It was the star baseball players’ turn to serve their bat boy on Monday. As part of the Martin Luther King Jr. Day of Service, a roster of 37 West Chester University Rams players set their gloves aside and put their hands to work alongside bat boy Tim Hoge, a Unionville native with Down syndrome who works at the Handi-Crafters Skill-Based Learning Center in Thorndale.
They helped work on packaging, assembly and kitting with the nonprofit’s supported employment program. It was a “winning day” for all, Executive Director Amy Rice said.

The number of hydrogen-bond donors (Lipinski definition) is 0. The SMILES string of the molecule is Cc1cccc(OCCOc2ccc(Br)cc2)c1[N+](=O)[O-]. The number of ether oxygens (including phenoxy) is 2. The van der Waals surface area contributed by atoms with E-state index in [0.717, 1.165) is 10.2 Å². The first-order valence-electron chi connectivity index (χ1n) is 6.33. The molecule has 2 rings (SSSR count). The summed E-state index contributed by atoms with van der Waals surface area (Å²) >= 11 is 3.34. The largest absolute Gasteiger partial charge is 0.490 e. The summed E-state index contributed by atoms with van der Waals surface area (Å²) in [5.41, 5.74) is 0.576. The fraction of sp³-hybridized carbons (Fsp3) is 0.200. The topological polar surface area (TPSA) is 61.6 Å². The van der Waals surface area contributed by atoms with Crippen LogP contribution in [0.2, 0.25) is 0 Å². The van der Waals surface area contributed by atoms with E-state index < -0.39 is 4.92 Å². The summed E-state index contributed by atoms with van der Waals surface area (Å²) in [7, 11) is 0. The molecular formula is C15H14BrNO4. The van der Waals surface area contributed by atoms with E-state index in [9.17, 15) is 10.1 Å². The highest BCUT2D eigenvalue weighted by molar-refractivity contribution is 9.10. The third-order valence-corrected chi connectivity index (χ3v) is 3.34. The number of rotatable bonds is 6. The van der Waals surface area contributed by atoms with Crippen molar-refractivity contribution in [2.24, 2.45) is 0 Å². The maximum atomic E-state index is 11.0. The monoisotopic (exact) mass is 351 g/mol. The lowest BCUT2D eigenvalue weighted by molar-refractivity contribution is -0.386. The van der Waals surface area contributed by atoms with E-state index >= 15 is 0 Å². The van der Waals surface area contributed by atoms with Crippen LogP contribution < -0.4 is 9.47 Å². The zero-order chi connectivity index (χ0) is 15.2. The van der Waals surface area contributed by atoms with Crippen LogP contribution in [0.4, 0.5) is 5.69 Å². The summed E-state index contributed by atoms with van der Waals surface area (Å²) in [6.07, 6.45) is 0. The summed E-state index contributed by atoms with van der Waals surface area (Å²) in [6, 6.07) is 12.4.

The act of service was also an extension of the players’ welcoming attitude and appreciation of Hoge’s inspiring dedication to the team; he has been bat boy since 2011.
“[Tim] brings a great energy to the team through his endless support and encouragement, and that goes for the entire Hoge family,” Head Coach Jad Prachniak said.
Hoge is one of about 400 individuals who has received access to rewarding employment opportunities thanks to Handi-Crafters’ employment and disability-focused support service programs as well as the business partners that choose socially responsible outsourcing to meet their production, assembly and packaging needs.
Check out previous VISTA Today coverage of Handi-Crafters news here.